“[The Hirak] is popular: It includes all trends and ideologies; all categories of Algerian society,” political activist Azzedine Toumi told Al-Monitor.

“The Hirak includes different activists from different generations and it is considered a bridge between them,” said Faouzia Zeraoulia, an associate professor of political science at the University of Jilel.

The Hirak goes far beyond the regional loyalties that played such powerful roles during Bouteflika’s regime. Despite its national nature, however, the mobilizations have been remarkably strong in Algiers and in the east, and less so in other regions, particularly in the interior.

As it marks its first anniversary, the Hirak remains a largely unstructured and leaderless movement, even if some activists have become acclaimed figures and many organizations are deeply involved in the movement or have emerged as a result.

“If the Hirak has rejected the idea of representation and leaders it is because it is a way to protect itself against attempts to infiltrate or manipulate on the part of those in power,” said Toumi.

Yet despite the changes achieved during its first year, significant challenges remain ahead for the Hirak. Since Tebboune's appointment as president, the Algerian regime's strategy has been based on calls for dialogue, promises of profound change and weak concessions, with continued repression to maintain the status quo.

In his Feb. 16 speech, Tebboune expressed his desire to initiate “a serious dialogue,” while state security forces prevented the holding of a press conference organized by a number of Hirak groups to present a manifesto of the movement's demands.

“The main challenge for the Hirak in the last few months is how it can exact real change in the face of the regime rejuvenating instead of reforming,” Yasmina Allouche, a researcher at TRT World Research Centre, told Al-Monitor.

There have been calls for the Hirak to become structured, adopt a formal program and appoint a leadership charged with building bridges with the regime and entering into negotiations. So far, however, only the civilian leaders of the military regime have opened the door for dialogue, and much of the parties that make up the Hirak still reject the idea.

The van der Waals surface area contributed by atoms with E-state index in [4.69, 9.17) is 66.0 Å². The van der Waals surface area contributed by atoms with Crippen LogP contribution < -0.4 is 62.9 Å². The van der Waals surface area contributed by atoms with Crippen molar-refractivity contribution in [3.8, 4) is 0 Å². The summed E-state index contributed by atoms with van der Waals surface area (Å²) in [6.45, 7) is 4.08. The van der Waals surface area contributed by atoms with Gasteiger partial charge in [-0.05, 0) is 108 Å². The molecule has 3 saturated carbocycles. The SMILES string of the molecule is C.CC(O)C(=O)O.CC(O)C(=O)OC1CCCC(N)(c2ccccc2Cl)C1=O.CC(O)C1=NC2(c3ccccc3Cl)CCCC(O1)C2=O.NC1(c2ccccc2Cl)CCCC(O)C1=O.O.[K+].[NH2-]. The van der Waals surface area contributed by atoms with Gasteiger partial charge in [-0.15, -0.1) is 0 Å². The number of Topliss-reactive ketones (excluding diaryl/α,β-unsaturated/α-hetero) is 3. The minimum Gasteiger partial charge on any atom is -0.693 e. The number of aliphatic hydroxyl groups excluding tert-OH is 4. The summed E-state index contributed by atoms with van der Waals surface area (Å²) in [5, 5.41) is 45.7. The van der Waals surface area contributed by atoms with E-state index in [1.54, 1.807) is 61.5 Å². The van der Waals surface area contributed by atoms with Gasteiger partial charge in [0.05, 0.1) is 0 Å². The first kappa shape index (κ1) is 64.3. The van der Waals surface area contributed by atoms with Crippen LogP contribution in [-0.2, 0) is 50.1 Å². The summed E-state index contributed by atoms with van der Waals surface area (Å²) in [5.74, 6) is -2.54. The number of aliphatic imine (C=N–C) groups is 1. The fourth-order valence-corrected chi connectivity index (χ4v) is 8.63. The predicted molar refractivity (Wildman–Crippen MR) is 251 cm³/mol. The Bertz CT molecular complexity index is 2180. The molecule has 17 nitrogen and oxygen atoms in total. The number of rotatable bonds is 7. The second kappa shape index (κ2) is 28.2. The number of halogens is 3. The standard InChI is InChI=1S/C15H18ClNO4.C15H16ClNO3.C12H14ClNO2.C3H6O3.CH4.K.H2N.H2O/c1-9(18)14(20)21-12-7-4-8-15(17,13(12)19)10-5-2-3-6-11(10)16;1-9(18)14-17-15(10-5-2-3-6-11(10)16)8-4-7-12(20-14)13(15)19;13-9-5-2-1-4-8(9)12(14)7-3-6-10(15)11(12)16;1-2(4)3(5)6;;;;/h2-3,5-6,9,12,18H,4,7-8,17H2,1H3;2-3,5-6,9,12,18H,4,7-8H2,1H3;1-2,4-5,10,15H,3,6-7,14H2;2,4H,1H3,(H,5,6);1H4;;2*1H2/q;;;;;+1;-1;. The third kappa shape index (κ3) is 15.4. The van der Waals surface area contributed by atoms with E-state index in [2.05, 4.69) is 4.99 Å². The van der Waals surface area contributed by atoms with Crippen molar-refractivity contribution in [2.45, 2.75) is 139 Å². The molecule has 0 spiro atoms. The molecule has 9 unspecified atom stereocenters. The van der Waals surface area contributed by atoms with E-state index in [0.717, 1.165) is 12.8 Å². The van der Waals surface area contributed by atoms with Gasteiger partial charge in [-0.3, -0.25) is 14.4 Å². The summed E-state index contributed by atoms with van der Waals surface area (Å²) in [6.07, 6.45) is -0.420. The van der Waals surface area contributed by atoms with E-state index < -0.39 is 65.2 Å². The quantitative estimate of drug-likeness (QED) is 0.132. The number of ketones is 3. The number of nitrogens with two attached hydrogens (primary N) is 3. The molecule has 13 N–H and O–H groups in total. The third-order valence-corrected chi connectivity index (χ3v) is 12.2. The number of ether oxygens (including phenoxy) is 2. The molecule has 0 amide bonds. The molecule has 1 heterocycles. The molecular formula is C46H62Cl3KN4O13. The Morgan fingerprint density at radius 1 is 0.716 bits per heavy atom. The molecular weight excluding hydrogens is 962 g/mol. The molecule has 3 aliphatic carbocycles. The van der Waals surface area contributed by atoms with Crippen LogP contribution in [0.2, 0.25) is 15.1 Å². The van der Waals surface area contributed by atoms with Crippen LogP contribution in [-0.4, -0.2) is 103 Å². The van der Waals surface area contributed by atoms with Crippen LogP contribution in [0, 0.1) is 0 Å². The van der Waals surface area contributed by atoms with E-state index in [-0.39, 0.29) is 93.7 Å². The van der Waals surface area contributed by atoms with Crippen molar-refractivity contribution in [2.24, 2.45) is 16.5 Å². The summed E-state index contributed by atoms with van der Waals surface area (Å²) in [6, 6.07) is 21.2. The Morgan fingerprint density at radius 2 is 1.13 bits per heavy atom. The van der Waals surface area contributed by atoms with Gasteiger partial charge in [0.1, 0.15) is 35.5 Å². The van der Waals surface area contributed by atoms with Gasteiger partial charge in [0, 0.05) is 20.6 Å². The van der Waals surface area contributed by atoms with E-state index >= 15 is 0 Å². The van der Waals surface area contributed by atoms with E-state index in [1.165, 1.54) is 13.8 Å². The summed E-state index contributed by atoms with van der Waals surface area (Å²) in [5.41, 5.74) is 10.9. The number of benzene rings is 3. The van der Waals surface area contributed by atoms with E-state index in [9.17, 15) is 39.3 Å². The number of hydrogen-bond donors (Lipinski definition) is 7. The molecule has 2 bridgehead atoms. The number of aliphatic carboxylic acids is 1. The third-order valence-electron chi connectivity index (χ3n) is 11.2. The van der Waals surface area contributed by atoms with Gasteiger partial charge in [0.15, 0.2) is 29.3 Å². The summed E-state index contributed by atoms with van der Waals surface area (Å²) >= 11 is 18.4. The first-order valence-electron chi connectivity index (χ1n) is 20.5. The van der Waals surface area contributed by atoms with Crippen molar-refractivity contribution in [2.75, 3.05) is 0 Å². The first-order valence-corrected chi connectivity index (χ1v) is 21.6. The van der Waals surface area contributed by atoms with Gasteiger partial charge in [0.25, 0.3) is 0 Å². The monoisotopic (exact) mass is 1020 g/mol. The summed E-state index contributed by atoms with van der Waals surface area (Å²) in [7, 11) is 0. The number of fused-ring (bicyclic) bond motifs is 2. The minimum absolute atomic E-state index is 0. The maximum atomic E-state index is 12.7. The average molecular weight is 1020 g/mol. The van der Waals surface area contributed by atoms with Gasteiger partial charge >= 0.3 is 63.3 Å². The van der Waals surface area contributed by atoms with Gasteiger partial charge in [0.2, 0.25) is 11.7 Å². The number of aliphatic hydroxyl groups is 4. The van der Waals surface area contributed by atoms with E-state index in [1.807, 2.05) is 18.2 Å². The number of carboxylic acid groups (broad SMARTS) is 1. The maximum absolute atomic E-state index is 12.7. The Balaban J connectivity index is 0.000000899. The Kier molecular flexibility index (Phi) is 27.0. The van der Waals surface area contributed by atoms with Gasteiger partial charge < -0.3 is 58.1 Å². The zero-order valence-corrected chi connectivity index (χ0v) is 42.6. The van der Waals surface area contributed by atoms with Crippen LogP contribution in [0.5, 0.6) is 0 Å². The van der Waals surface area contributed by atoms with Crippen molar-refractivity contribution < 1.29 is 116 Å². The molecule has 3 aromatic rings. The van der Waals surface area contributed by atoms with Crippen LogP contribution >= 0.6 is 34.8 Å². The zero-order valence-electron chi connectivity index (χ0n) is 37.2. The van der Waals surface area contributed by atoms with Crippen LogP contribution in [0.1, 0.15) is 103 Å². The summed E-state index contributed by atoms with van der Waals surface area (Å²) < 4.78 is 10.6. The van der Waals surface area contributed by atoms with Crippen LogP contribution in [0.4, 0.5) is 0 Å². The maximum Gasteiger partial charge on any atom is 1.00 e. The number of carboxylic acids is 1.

“The Hirak does not need a structure or representation,” Farrah said. “Other analysts say that this is its weak point, but I think that non-representation leaves the regime without a counterpart to co-opt and creates a sense of indeterminacy in which the regime cannot imagine what the next steps will be,” he said. Farrah favors increased coordination among the political initiatives and civil society players that form the Hirak instead.

Even if its pace of biweekly protests, has avoided exhausting protesters, the number of those attending the protests appears to be in decline and the state's concessions have virtually halted since August. Some observers feel that the Hirak should escalate mobilization or find new forms of protest. Maintaining the same level of protest, however, risks increasing frustration among non-protesters, and stepping up activities could alienate them and risk further repression.

“The pressure of the biweekly protests indicates the determination of Algerians to not simply accept what has been imposed on them by the government,” Allouche said, “but they must adopt further steps to ensure they are not run down.”

“The future of Algeria depends on the capability of the [Hirak] to organize itself in a way that allows it to represent an alternative to the system,” said Zine.